You could also use the `range()`

function, and pass the `len()`

method as its parameter. This would give the same result as above:

```
import array as arr
values = arr.array('i',[10,20,30])
#prints each individual value in the array
for value in range(len(values)):
print(values[value])
#output
#10
#20
#30
```

To access a specific range of values inside the array, use the slicing operator, which is a colon `:`

.

When using the slicing operator and you only include one value, the counting starts from `0`

by default. It gets the first item, and goes up to but not including the index number you specify.

```
import array as arr
#original array
numbers = arr.array('i',[10,20,30])
#get the values 10 and 20 only
print(numbers[:2]) #first to second position
#output
#array('i', [10, 20])
```

When you pass two numbers as arguments, you specify a range of numbers. In this case, the counting starts at the position of the first number in the range, and up to but not including the second one:

```
import array as arr
#original array
numbers = arr.array('i',[10,20,30])
#get the values 20 and 30 only
print(numbers[1:3]) #second to third position
#output
#rray('i', [20, 30])
```

Arrays are mutable, which means they are changeable. You can change the value of the different items, add new ones, or remove any you don't want in your program anymore.

Let's see some of the most commonly used methods which are used for performing operations on arrays.

You can change the value of a specific element by speficying its position and assigning it a new value:

```
import array as arr
#original array
numbers = arr.array('i',[10,20,30])
#change the first element
#change it from having a value of 10 to having a value of 40
numbers[0] = 40
print(numbers)
#output
#array('i', [40, 20, 30])
```

To add one single value at the end of an array, use the `append()`

method:

```
import array as arr
#original array
numbers = arr.array('i',[10,20,30])
#add the integer 40 to the end of numbers
numbers.append(40)
print(numbers)
#output
#array('i', [10, 20, 30, 40])
```

Be aware that the new item you add needs to be the same data type as the rest of the items in the array.

Look what happens when I try to add a float to an array of integers:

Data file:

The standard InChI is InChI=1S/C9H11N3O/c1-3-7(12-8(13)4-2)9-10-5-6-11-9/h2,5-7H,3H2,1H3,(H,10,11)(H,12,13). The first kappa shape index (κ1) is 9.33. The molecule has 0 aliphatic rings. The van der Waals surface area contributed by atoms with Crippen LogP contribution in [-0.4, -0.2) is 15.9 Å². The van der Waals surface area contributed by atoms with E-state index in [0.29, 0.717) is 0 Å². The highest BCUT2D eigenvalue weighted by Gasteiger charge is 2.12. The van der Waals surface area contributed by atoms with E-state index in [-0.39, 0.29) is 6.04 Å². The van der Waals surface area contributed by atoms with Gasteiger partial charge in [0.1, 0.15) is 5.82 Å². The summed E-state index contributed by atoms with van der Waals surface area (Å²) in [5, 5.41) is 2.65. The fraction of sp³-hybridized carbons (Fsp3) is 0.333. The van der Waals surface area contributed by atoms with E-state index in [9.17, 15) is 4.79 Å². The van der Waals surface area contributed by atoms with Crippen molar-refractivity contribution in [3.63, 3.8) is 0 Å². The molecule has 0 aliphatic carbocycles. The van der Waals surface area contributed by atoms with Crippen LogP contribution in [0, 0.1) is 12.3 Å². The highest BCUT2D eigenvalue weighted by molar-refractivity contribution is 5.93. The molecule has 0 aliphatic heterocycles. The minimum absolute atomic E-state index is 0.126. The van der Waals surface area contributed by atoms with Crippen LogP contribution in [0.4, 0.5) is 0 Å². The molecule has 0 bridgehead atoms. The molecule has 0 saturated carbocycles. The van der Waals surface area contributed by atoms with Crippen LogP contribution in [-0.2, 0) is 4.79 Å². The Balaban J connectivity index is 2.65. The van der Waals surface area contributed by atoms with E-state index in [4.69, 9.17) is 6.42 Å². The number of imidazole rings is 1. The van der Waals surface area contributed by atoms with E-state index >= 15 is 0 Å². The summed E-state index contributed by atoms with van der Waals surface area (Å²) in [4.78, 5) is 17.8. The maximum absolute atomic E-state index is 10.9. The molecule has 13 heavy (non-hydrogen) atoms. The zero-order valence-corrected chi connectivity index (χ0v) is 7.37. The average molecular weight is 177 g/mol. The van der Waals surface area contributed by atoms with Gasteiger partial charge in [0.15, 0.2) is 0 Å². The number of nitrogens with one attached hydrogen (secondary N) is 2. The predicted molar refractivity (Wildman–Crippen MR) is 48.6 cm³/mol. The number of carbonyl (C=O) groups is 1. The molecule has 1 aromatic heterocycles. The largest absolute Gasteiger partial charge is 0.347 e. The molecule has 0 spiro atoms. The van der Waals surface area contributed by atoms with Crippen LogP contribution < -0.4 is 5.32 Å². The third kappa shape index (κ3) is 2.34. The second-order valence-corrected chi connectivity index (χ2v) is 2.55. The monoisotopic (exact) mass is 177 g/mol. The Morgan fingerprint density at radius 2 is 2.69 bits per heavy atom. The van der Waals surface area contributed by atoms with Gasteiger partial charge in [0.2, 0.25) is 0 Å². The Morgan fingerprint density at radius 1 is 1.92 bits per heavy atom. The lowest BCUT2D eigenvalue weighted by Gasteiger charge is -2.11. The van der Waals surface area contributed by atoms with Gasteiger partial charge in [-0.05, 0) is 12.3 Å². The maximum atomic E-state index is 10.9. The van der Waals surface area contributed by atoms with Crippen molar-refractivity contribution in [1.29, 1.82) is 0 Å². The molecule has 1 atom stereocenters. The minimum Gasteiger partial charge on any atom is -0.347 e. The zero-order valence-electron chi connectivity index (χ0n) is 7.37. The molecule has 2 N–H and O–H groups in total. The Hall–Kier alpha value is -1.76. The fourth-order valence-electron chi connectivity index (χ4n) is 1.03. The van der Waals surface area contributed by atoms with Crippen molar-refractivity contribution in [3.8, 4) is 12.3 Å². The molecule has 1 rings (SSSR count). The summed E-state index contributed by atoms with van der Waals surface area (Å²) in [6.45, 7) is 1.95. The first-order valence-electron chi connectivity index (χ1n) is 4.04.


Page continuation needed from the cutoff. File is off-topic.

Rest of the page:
```
import array as arr
#original array
numbers = arr.array('i',[10,20,30])
#add the integer 40 to the end of numbers
numbers.append(40.0)
print(numbers)
#output
#Traceback (most recent call last):
# File "/Users/dionysialemonaki/python_articles/demo.py", line 19, in <module>
# numbers.append(40.0)
#TypeError: 'float' object cannot be interpreted as an integer
```

But what if you want to add more than one value to the end an array?

Use the `extend()`

method, which takes an iterable (such as a list of items) as an argument. Again, make sure that the new items are all the same data type.

```
import array as arr
#original array
numbers = arr.array('i',[10,20,30])
#add the integers 40,50,60 to the end of numbers
#The numbers need to be enclosed in square brackets
numbers.extend([40,50,60])
print(numbers)
#output
#array('i', [10, 20, 30, 40, 50, 60])
```

And what if you don't want to add an item to the end of an array? Use the `insert()`

method, to add an item at a specific position.

The `insert()`

function takes two arguments: the index number of the position the new element will be inserted, and the value of the new element.

```
import array as arr
#original array
numbers = arr.array('i',[10,20,30])
#add the integer 40 in the first position
#remember indexing starts at 0
numbers.insert(0,40)
print(numbers)
#output
#array('i', [40, 10, 20, 30])
```

To remove an element from an array, use the `remove()`

method and include the value as an argument to the method.

```
import array as arr
#original array
numbers = arr.array('i',[10,20,30])
numbers.remove(10)
print(numbers)
#output